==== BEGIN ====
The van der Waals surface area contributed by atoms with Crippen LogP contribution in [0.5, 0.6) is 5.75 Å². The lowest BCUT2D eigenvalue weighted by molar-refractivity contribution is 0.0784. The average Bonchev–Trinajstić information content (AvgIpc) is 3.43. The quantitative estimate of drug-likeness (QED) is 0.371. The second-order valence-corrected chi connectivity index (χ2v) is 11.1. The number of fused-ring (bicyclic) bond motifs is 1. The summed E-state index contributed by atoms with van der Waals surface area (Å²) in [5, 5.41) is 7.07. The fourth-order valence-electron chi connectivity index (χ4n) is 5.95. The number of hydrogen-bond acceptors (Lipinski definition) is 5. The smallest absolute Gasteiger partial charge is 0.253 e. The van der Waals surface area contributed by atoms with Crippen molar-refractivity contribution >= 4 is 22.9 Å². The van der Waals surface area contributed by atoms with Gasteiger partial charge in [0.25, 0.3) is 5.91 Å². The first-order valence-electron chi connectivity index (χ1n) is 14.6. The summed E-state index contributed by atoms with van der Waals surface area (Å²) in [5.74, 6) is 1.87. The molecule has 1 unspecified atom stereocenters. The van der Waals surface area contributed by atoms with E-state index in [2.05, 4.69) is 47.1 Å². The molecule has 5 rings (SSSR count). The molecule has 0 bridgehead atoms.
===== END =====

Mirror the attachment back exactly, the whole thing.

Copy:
The van der Waals surface area contributed by atoms with Crippen LogP contribution in [0.5, 0.6) is 5.75 Å². The lowest BCUT2D eigenvalue weighted by molar-refractivity contribution is 0.0784. The average Bonchev–Trinajstić information content (AvgIpc) is 3.43. The quantitative estimate of drug-likeness (QED) is 0.371. The second-order valence-corrected chi connectivity index (χ2v) is 11.1. The number of fused-ring (bicyclic) bond motifs is 1. The summed E-state index contributed by atoms with van der Waals surface area (Å²) in [5, 5.41) is 7.07. The fourth-order valence-electron chi connectivity index (χ4n) is 5.95. The number of hydrogen-bond acceptors (Lipinski definition) is 5. The smallest absolute Gasteiger partial charge is 0.253 e. The van der Waals surface area contributed by atoms with Crippen molar-refractivity contribution >= 4 is 22.9 Å². The van der Waals surface area contributed by atoms with Gasteiger partial charge in [0.25, 0.3) is 5.91 Å². The first-order valence-electron chi connectivity index (χ1n) is 14.6. The summed E-state index contributed by atoms with van der Waals surface area (Å²) in [5.74, 6) is 1.87. The molecule has 1 unspecified atom stereocenters. The van der Waals surface area contributed by atoms with E-state index in [2.05, 4.69) is 47.1 Å². The molecule has 5 rings (SSSR count). The molecule has 0 bridgehead atoms.